Christmas à la Mexicana
Nine days of celebration in Mexico
Mary and Joseph searched for a room in an inn, so Jesus could be born in a safe place. Well, in the posadas, people do a representation of this. The posadas take place from 16 December to 24 December. People form some groups; one group joins in a certain gathering point, and then all together walk door to door while singing until they find an open room at the inn. The other three groups are at each door, and it is at the third one that they let the pilgrims in. Once there, all together celebrate with a party. They enjoy the typical Mexican food, hot drinks, and Christmas music. People end this beautiful celebration with the famous piñata.
Ya le diste una ya le diste dos, ya le diste tres y tu tiempo se acabó
This line is part of the song that people sing when playing with a piñata and it can be translated as: “You hit it once, you hit it twice, you hit it thrice, and your time is over”.
As we mentioned before, in the posadas, Mexican people celebrate with a piñata. However, what is it and what is its meaning?
A piñata is a container filled with treats and/or fruits. This container is decorated with paper of different colors. The game of the piñata consists of hitting it with a stick until it breaks so the participants can collect the candies. The piñata that is used on Christmas has the form of a star with seven spikes that represent the seven deadly sins. So breaking it means to end with those sins. While the stick used simulates the force with which evil is defeated. Finally, the treats and fruits falling represent the blessings that we receive from defeating evil.
Most people in Mexico are Christians, so the Christmas nativity scenes are very important. They are arranged on 16 December but with baby Jesus missing. On 25 December, his figure is placed inside the manger. People put a lot of effort on doing it. Some scenes are small but others are very impressive. There are even official contests organized by the Secretary of Culture. Fun facts: One of the largest nativity scenes is in Mexico City. It consists of 5,000 pieces and has 57 different scenes in an area of 20,000 square meters. The city of Monterrey held for 29 years the Guinness World Record for the largest nativity scene. Joseph has a height of 17 m while his cane is 18.15 m. Mary has a height of 10 m and baby Jesus is 3.25 m.
Food and not spicy food (desserts)
Let us start with the most known food from Mexico - the tamales. They are prepared with corn dough and filled with meat, potatoes, olives and jalapeño. Then, we have the bacalao that are dried salted codfish. The most traditional way to prepare it is the cod stewed with tomatoes, olives, potatoes and capers. A dish that cannot be missing is the pozole, a soup made with pork or chicken, white corn, oregano, cabbage and of course, chilepiquin.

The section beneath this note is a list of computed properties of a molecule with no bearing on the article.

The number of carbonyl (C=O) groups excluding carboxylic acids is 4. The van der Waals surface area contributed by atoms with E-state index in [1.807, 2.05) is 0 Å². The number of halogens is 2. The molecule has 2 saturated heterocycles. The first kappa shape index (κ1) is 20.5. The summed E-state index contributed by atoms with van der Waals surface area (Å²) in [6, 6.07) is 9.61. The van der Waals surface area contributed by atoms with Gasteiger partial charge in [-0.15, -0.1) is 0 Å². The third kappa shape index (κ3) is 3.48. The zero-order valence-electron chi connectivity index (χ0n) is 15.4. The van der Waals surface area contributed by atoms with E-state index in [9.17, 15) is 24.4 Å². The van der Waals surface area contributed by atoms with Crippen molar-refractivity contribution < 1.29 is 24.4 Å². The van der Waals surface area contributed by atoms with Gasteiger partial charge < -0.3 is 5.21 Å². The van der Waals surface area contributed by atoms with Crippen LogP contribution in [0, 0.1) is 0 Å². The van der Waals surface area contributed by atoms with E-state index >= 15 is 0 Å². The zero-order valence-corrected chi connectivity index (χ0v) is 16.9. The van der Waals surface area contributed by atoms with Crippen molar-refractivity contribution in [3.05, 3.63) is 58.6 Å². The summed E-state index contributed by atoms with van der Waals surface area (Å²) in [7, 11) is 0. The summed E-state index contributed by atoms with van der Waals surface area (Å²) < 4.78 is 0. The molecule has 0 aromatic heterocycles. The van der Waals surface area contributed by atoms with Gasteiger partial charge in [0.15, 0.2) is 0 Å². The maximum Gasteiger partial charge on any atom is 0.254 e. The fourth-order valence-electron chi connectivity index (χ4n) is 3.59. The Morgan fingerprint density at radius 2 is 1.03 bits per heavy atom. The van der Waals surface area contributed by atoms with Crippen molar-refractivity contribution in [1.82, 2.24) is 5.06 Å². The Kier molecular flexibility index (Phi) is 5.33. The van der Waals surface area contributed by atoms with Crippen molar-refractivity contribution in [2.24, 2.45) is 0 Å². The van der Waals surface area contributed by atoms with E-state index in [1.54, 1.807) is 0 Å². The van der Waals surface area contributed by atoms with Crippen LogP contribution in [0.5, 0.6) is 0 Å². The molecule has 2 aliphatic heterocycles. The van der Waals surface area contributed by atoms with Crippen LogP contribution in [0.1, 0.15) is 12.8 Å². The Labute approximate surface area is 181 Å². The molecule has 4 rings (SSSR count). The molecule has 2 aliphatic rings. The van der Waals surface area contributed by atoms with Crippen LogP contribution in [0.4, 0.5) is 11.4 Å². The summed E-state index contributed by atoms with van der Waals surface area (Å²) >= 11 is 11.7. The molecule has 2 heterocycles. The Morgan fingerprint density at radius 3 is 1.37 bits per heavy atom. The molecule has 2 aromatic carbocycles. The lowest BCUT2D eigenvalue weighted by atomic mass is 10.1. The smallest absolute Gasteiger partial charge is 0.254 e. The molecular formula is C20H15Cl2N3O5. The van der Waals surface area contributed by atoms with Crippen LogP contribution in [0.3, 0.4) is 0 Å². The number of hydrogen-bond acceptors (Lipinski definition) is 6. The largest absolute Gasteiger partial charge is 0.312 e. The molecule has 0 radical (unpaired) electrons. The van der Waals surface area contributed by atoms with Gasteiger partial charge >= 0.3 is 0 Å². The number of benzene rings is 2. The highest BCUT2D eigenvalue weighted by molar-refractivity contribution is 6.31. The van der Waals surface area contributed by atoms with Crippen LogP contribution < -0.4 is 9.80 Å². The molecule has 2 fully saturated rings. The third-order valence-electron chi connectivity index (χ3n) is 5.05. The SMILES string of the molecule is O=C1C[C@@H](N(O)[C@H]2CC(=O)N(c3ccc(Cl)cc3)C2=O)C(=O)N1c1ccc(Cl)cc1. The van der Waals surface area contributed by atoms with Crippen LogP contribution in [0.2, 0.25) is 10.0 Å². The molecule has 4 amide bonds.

The favorite desert of the Mexicans, we think is the buñuelo. This fried dough has sugar on it. It is made with flour, yeast, water, piloncillo, cloves, cinnamon and vanilla extract. You can imagine it as a fried tortilla cover in a piloncillo syrup. It is delicious!
The 24 of December is possibly my favorite day of the year. It is the only day my entire family makes the effort to gather and have a quality night. We spend the day at my grandma’s house, sometimes we break a piñata, play together outside, have tamales, buñuelos, marshmallows, hot chocolate, pozole, menudo, etc. Every year the food varies a bit, but has always the same feeling and taste of a warm and safe night. At the end, the Christmas gifts; with the kids and not-so-kids, it is always nice to see your family surprised with a present. And even though some family members are not here with us anymore, we always try to remember them with a toast and by having the best time possible.
We are not the most religious people in the world, so we do not always go to the church, but we surely enjoy the Christmas traditions and enjoy our time together.
I like to say that I have two Christmases because I celebrate that day with my mom’s and my dad's mothers. For both of my families, the celebration of Christmas starts on the 24 at 9 p.m. because at that time we go to the church. Then we visit my dad’s mother, where we have diner, usually tamales, champurrado and buñuelos. Then we hug each other when the clock almost strikes 12 a.m. Then we leave to visit my mom’s mother. As we mentioned earlier, in Mexico some people put the nativity scene, and my grandmother is one of them. So at 12 a.m., we gather in front of it to lay baby Jesus inside of the manger while we sing and pray. After that, we go inside and we open the Christmas presents. Finally, we go outside to hit the piñata and to sing karaoke or to dance. The 25 is a more relaxed day. We go to church, we eat together, and then we just sit outside and spend some quality time together.